After the twin highs of primary victories and better-than-expected poll numbers carried them through the last couple of months, Democratic electoral hopefuls Lupe Valdez and Beto O'Rourke got a reality check Wednesday afternoon. According to a new poll from Quinnipiac University, both candidates face double-digit deficits in their bids to unseat Texas Gov. Greg Abbott and U.S. Sen. Ted Cruz, respectively.
Six weeks ago, the same poll showed both O'Rourke and Valdez in good spots, at least for Democrats in Texas. Valdez, according to the poll, trailed Abbott by just 9 points, 49 percent to 40 percent. O'Rourke was in even better shape, the poll said, losing by just 3 points, 47-44, to Cruz.
As of Wednesday, Abbott's and Cruz's leads have ballooned. Valdez trails Abbott 53 percent to 34 percent, and O'Rourke trails Cruz 50 percent to 39 percent. The Republicans lead overwhelmingly among men, white voters and voters over the age of 35. Partisan differences are stark, as well, with Abbott leading Valdez by 92 points (94 percent to 2 percent) among self-identified Republicans and Cruz topping O'Rourke by 87 points (90 percent to 3 percent) among the same cohort.
There are few signs in the polling data that show Texas Democrats are having any luck making inroads with Republican voters, despite O'Rourke's barnstorming of some of Texas' reddest counties and President Donald Trump's comparatively low 47 percent approval rating in the state. According to Rice University political science professor Mark Jones, Texas remains a highly polarized state, one that has big built-in advantages for Republicans.
"The status quo is, we're in a red state where Republicans start off with a 10- to 15-point advantage," Jones says. "The tribalism is really strong. Greg Abbott hasn't just been sleeping and going to county fairs over the last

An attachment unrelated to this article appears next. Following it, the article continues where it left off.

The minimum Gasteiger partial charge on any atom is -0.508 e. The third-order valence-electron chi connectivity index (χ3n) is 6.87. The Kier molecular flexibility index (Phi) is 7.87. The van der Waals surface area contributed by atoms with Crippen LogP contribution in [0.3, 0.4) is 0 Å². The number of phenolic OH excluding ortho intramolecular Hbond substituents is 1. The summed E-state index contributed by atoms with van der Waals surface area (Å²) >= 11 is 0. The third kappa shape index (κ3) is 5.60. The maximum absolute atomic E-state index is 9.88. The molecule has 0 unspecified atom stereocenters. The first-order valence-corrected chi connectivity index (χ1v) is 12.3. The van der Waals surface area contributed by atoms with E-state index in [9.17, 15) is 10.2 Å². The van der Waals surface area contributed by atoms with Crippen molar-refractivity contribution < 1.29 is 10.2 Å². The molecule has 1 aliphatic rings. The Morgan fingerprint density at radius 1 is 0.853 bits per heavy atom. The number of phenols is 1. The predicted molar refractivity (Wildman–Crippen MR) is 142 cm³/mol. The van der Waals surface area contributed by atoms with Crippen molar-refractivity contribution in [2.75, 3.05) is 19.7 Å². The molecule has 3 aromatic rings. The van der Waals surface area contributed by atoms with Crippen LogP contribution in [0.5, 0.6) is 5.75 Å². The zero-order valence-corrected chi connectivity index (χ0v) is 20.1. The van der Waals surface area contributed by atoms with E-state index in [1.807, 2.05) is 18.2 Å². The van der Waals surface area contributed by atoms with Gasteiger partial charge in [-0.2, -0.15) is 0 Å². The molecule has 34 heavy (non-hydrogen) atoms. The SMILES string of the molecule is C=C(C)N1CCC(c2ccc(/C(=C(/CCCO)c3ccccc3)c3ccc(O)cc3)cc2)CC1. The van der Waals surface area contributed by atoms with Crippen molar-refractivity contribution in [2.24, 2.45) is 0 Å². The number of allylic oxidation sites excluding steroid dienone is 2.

couple of years. His campaign has been investing millions of dollars in targeting Republican voters throughout Texas. They know who they want to turn out. They have the work done, and they have the money to work to make sure that their voters turn out."
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It's hard to see those voters Abbott is fighting to turn out in November splitting their tickets and voting for O'Rourke, Jones says.
"If you believe that Abbott is going to win by, at a minimum, somewhere between 10 and 12 points, then you have to assume that that percentage of people would be willing to vote for Beto O'Rourke over Ted Cruz in this hyperpolarized partisan environment that we find ourselves in," Jones says.
Rather than reflecting any of the national backlash against Trump, Valdez's and O'Rourke's most recent polling numbers are largely in line with polls from the spring and early summer of 2014, when Wendy Davis was challenging Abbott to replace Rick Perry and self-funding businessman David Alameel was taking his best shot against incumbent Sen. John Cornyn.
In three polls taken between April 10, 2014, and July 24, 2014, Davis trailed Abbott by 14, 12 and 17 points. Over the same time period, Alameel trailed Cornyn by 17, 11 and 17 percent.